There's a search in London for reasons, external reasons, why kids might engage in gay sex, reasons like a child-pornography ring, which serves as a kind of creation myth explaining how all this happened.
Ontario, 1994: Teenage sex, here as everywhere, is out of control; and gay sex is breaking newground as well. This summer a bill is narrowly defeated in the Ontario legislature that would give same-sex couples some of the same rights held by male-female couples. A very old boundary, carefully maintained and policed, was about to disappear. A line between acceptable and unacceptable sex was in danger of dissolving. Where could it be redrawn?
And how can the recent emergence of homosexuality into public life and public discourse be controlled? Can all these now visible men and boys be integrated into society without having everything collapse?
In London the public agencies face a hard question: Are the boys really, "underneath it all" -- that is, underneath their behaviour -- really pure and innocent, and it's therefore up to the therapists, our new priests, to get them to confess and to get them back to a state of grace? Or are the boys actually just what they appear to be, and the therapeutic objective is to change them? If so, how much force can be applied?
Picture this. London police chief Julian Fantino calls a press conference. He peers out from behind stacks of videotapes piled up like mountains around him. The child-porn investigation has pretty much run out of steam; they say they're about to wrap it up. And then, suddenly, as they go to arrest a high-school teacher for paying for sex, they discover this mountain of porn. It's May 31, 1994.
Julian Fantino: And as a result of that particular arrest we have seized over 800 video cassette tapes. Everything has to be as yet investigated; all these tapes and all these photographs and all these records have to be meticulously examined so as to identify the victims, the people involved, and then begin a process of locating them and interviewing them, and then proceeding further. So this is a very, very labour-intensive, very time-consuming kind of an initiative.
Max Allen: The media reaction is what you'd expect:
Audio collage of radio reports
Max Allen: Two problems have been gnawing at the London police. First, they've been working day and night for months on the sex investigation and thousands of hours of unpaid overtime have accumulated -- unpaid because Ontario's new social contract legislation strictly controls the budgets of public agencies.
The chief of police also has a public-relations problem. The relentless publicity about the cesspool of porn that London has apparently become has civic leaders concerned. The Free Press headline reads: "Fantino Worried That City's Reputation Has Been Unfairly Tarnished by Arrests."
There's a solution: recast the London situation as a child-exploitation ring; call it a province-wide issue; and convince the province to pay for the investigation ("exploitation" being a nearly limitless problem). Ontario's solicitor-general announces he'll act. A provincial group with at least ten police officers will be set up in London, with secret terms of reference and a secret budget, headed by a policeman well-known to many in London's gay community.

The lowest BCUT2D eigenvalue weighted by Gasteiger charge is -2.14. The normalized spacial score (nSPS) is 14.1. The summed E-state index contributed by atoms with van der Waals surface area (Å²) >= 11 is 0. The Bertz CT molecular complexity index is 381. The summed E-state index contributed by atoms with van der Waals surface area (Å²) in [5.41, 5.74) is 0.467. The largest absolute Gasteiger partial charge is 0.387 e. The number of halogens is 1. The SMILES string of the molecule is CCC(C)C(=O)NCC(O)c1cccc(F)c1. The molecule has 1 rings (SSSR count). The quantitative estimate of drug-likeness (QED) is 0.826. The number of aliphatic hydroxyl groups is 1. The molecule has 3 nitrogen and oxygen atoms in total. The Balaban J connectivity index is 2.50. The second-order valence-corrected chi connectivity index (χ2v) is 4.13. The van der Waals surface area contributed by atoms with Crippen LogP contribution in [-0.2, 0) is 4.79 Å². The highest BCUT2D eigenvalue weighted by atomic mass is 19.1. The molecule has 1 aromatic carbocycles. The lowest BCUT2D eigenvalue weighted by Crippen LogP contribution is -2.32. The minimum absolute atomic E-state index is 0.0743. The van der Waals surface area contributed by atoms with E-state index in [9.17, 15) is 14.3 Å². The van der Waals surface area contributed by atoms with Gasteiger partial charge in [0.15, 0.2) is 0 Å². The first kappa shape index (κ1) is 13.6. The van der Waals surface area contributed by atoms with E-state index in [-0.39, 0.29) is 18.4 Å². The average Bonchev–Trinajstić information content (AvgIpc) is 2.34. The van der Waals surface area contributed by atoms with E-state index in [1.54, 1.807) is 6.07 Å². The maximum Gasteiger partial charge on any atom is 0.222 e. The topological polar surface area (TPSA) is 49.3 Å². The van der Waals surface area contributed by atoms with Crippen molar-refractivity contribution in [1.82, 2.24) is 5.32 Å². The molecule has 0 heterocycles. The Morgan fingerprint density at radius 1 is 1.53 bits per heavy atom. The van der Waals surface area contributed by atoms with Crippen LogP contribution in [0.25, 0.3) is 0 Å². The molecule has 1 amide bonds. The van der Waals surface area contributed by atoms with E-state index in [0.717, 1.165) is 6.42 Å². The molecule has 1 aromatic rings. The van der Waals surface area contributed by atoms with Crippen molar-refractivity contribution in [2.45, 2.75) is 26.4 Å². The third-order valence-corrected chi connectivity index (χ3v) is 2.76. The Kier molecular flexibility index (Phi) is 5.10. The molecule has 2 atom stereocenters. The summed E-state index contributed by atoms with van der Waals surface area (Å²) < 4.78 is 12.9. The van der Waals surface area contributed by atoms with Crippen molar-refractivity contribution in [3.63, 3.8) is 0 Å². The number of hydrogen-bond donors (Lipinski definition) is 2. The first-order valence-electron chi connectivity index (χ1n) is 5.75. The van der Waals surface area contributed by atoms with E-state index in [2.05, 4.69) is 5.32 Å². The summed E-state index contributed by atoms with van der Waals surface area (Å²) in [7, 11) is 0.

It's those 800 tapes seized from teacher Leo Brownell that did it.
The trouble is, they weren't child pornography. What they were, an inside source tells me, is mostly Hollywood movies, National Geographic specials, and programs taped off television.
None of the 800 tapes has been charged. What has been charged in the haul from Leo Brownell's house is one eight-millimetre film, some albums ofsnapshots, and some gay magazines of the sort you can buy in bookstores.
What touched off "Operation Guardian" -- that's what Project Scoop was renamed after it got provincial funding -- was not pornography but rather a public-relations image: a picture of a mountain of tapes.
A friend of mine asked me the other day to "synthesize" the London story for him. "Tell me what it's all about in a few words," he said. I couldn't. There's nothing simple about it. Telling a simple story is what the police, the press, and the social-welfare people have been trying to do. It seems to me that the resulting story -- the urban legend about a child-pornography ring -- is radically incomplete. It doesn't help anybody understand what's going on: that in London there are good boys and rascals, kind men and scumbags, honest professionals and opportunists, just like in the rest of the world.
The real picture of London is still grainy and indistinct, a kind of inkblot test that you can make up all kinds of stories about.
Lister Sinclair: These programs about The Trials of London are part of an IDEAS series about the regulation of sex and images called "The Bedrooms of the Nation". The producer is Max Allen, with research by Joseph Couture. Series consultant: York University historian Jay Cassel. I'm Lister Sinclair.
More in the Trials of London series:
Printed transcripts of the four programmes in this IDEAS series are available from:
Transcripts of programmes 1 and 2 are available on the Internet. Find IDEAS through the CBC Radio's homepage: www.radio.cbc.ca
Our e-mail address is email@example.com
The newsgroup for CBC radio schedules, questions and answers is alt.radio.networks.cbc